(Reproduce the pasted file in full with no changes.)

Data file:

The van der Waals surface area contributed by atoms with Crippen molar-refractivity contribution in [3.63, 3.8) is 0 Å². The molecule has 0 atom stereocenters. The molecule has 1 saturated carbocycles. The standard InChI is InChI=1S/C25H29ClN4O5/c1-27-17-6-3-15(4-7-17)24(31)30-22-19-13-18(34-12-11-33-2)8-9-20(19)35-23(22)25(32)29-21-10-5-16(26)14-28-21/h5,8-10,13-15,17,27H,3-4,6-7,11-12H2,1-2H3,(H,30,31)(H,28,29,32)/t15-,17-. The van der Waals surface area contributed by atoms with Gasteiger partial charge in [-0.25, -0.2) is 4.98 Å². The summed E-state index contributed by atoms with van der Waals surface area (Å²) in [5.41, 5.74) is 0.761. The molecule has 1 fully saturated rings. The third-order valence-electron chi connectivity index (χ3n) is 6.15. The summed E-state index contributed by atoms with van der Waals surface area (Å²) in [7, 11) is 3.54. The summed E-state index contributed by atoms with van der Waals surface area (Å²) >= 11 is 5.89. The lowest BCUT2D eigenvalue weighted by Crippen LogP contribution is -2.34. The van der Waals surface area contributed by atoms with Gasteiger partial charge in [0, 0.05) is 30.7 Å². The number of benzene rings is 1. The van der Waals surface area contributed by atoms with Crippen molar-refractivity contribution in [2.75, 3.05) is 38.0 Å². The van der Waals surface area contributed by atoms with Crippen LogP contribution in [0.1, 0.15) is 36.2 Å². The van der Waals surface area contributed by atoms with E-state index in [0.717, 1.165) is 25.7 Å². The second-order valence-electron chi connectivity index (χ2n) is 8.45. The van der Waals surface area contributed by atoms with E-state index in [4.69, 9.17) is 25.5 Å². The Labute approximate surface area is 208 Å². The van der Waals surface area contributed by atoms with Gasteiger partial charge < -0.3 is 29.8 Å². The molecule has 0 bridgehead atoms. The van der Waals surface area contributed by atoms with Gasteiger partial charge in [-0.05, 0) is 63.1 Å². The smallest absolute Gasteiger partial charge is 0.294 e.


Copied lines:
The van der Waals surface area contributed by atoms with Crippen molar-refractivity contribution in [3.63, 3.8) is 0 Å². The molecule has 0 atom stereocenters. The molecule has 1 saturated carbocycles. The standard InChI is InChI=1S/C25H29ClN4O5/c1-27-17-6-3-15(4-7-17)24(31)30-22-19-13-18(34-12-11-33-2)8-9-20(19)35-23(22)25(32)29-21-10-5-16(26)14-28-21/h5,8-10,13-15,17,27H,3-4,6-7,11-12H2,1-2H3,(H,30,31)(H,28,29,32)/t15-,17-. The van der Waals surface area contributed by atoms with Gasteiger partial charge in [-0.25, -0.2) is 4.98 Å². The summed E-state index contributed by atoms with van der Waals surface area (Å²) in [5.41, 5.74) is 0.761. The molecule has 1 fully saturated rings. The third-order valence-electron chi connectivity index (χ3n) is 6.15. The summed E-state index contributed by atoms with van der Waals surface area (Å²) in [7, 11) is 3.54. The summed E-state index contributed by atoms with van der Waals surface area (Å²) >= 11 is 5.89. The lowest BCUT2D eigenvalue weighted by Crippen LogP contribution is -2.34. The van der Waals surface area contributed by atoms with Gasteiger partial charge in [0, 0.05) is 30.7 Å². The number of benzene rings is 1. The van der Waals surface area contributed by atoms with Crippen molar-refractivity contribution in [2.75, 3.05) is 38.0 Å². The van der Waals surface area contributed by atoms with Crippen LogP contribution in [0.1, 0.15) is 36.2 Å². The van der Waals surface area contributed by atoms with E-state index in [0.717, 1.165) is 25.7 Å². The second-order valence-electron chi connectivity index (χ2n) is 8.45. The van der Waals surface area contributed by atoms with E-state index in [4.69, 9.17) is 25.5 Å². The Labute approximate surface area is 208 Å². The van der Waals surface area contributed by atoms with Gasteiger partial charge < -0.3 is 29.8 Å². The molecule has 0 bridgehead atoms. The van der Waals surface area contributed by atoms with Gasteiger partial charge in [-0.05, 0) is 63.1 Å². The smallest absolute Gasteiger partial charge is 0.294 e.